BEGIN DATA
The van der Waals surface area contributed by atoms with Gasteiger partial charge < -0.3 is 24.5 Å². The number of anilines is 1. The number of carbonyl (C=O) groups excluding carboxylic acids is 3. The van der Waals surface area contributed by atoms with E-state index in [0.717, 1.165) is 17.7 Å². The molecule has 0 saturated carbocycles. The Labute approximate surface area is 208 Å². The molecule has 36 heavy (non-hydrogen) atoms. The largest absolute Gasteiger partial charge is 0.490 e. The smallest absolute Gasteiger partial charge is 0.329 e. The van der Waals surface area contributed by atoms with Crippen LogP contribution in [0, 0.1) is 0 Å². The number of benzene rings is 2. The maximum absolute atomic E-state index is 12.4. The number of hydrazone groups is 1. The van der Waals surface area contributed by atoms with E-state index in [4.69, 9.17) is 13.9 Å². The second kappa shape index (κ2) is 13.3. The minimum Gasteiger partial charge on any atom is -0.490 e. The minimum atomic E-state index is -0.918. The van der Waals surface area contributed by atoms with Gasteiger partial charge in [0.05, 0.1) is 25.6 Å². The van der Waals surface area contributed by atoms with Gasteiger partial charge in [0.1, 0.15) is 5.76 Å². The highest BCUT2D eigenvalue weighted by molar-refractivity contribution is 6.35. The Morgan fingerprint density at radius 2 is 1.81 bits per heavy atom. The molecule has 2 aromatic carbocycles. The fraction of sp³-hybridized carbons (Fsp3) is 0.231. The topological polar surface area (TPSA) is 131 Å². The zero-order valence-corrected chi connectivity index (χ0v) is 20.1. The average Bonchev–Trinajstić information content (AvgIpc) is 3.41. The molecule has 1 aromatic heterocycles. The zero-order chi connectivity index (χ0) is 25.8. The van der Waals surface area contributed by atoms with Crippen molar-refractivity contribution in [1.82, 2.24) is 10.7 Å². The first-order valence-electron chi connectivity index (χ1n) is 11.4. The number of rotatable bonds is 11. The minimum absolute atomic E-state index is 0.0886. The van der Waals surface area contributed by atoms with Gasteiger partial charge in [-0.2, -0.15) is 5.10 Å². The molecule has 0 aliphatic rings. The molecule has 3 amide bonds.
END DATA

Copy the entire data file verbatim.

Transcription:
The van der Waals surface area contributed by atoms with Gasteiger partial charge < -0.3 is 24.5 Å². The number of anilines is 1. The number of carbonyl (C=O) groups excluding carboxylic acids is 3. The van der Waals surface area contributed by atoms with E-state index in [0.717, 1.165) is 17.7 Å². The molecule has 0 saturated carbocycles. The Labute approximate surface area is 208 Å². The molecule has 36 heavy (non-hydrogen) atoms. The largest absolute Gasteiger partial charge is 0.490 e. The smallest absolute Gasteiger partial charge is 0.329 e. The van der Waals surface area contributed by atoms with Crippen LogP contribution in [0, 0.1) is 0 Å². The number of benzene rings is 2. The maximum absolute atomic E-state index is 12.4. The number of hydrazone groups is 1. The van der Waals surface area contributed by atoms with E-state index in [4.69, 9.17) is 13.9 Å². The second kappa shape index (κ2) is 13.3. The minimum Gasteiger partial charge on any atom is -0.490 e. The minimum atomic E-state index is -0.918. The van der Waals surface area contributed by atoms with Gasteiger partial charge in [0.05, 0.1) is 25.6 Å². The van der Waals surface area contributed by atoms with Gasteiger partial charge in [0.1, 0.15) is 5.76 Å². The highest BCUT2D eigenvalue weighted by molar-refractivity contribution is 6.35. The Morgan fingerprint density at radius 2 is 1.81 bits per heavy atom. The molecule has 2 aromatic carbocycles. The fraction of sp³-hybridized carbons (Fsp3) is 0.231. The topological polar surface area (TPSA) is 131 Å². The zero-order valence-corrected chi connectivity index (χ0v) is 20.1. The average Bonchev–Trinajstić information content (AvgIpc) is 3.41. The molecule has 1 aromatic heterocycles. The zero-order chi connectivity index (χ0) is 25.8. The van der Waals surface area contributed by atoms with Crippen molar-refractivity contribution in [1.82, 2.24) is 10.7 Å². The first-order valence-electron chi connectivity index (χ1n) is 11.4. The number of rotatable bonds is 11. The minimum absolute atomic E-state index is 0.0886. The van der Waals surface area contributed by atoms with Gasteiger partial charge in [-0.2, -0.15) is 5.10 Å². The molecule has 0 aliphatic rings. The molecule has 3 amide bonds.